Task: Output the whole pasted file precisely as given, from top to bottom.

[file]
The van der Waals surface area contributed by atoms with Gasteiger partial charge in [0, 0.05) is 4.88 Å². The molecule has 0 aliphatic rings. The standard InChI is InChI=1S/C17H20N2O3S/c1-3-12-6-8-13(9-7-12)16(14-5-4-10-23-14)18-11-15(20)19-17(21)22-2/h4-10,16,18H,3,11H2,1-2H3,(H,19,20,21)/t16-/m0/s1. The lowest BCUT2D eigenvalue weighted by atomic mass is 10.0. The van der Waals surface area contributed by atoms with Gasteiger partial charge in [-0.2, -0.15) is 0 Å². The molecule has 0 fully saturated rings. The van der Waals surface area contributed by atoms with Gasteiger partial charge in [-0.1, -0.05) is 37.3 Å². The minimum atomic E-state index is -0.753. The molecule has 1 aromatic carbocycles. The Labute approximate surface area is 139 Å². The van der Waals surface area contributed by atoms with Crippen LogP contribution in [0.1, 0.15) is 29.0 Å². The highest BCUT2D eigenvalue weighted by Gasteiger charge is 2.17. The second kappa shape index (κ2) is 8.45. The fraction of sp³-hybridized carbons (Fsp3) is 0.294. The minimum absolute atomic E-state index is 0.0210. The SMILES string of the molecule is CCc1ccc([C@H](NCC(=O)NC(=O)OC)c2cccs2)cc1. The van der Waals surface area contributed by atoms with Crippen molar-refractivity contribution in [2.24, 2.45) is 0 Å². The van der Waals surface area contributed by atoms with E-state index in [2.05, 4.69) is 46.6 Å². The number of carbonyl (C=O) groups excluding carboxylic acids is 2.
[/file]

The van der Waals surface area contributed by atoms with Gasteiger partial charge in [0, 0.05) is 4.88 Å². The molecule has 0 aliphatic rings. The standard InChI is InChI=1S/C17H20N2O3S/c1-3-12-6-8-13(9-7-12)16(14-5-4-10-23-14)18-11-15(20)19-17(21)22-2/h4-10,16,18H,3,11H2,1-2H3,(H,19,20,21)/t16-/m0/s1. The lowest BCUT2D eigenvalue weighted by atomic mass is 10.0. The van der Waals surface area contributed by atoms with Gasteiger partial charge in [-0.2, -0.15) is 0 Å². The molecule has 0 fully saturated rings. The van der Waals surface area contributed by atoms with Gasteiger partial charge in [-0.1, -0.05) is 37.3 Å². The minimum atomic E-state index is -0.753. The molecule has 1 aromatic carbocycles. The Labute approximate surface area is 139 Å². The van der Waals surface area contributed by atoms with Crippen LogP contribution in [0.1, 0.15) is 29.0 Å². The highest BCUT2D eigenvalue weighted by Gasteiger charge is 2.17. The second kappa shape index (κ2) is 8.45. The fraction of sp³-hybridized carbons (Fsp3) is 0.294. The minimum absolute atomic E-state index is 0.0210. The SMILES string of the molecule is CCc1ccc([C@H](NCC(=O)NC(=O)OC)c2cccs2)cc1. The van der Waals surface area contributed by atoms with Crippen molar-refractivity contribution in [2.24, 2.45) is 0 Å². The van der Waals surface area contributed by atoms with E-state index in [2.05, 4.69) is 46.6 Å². The number of carbonyl (C=O) groups excluding carboxylic acids is 2.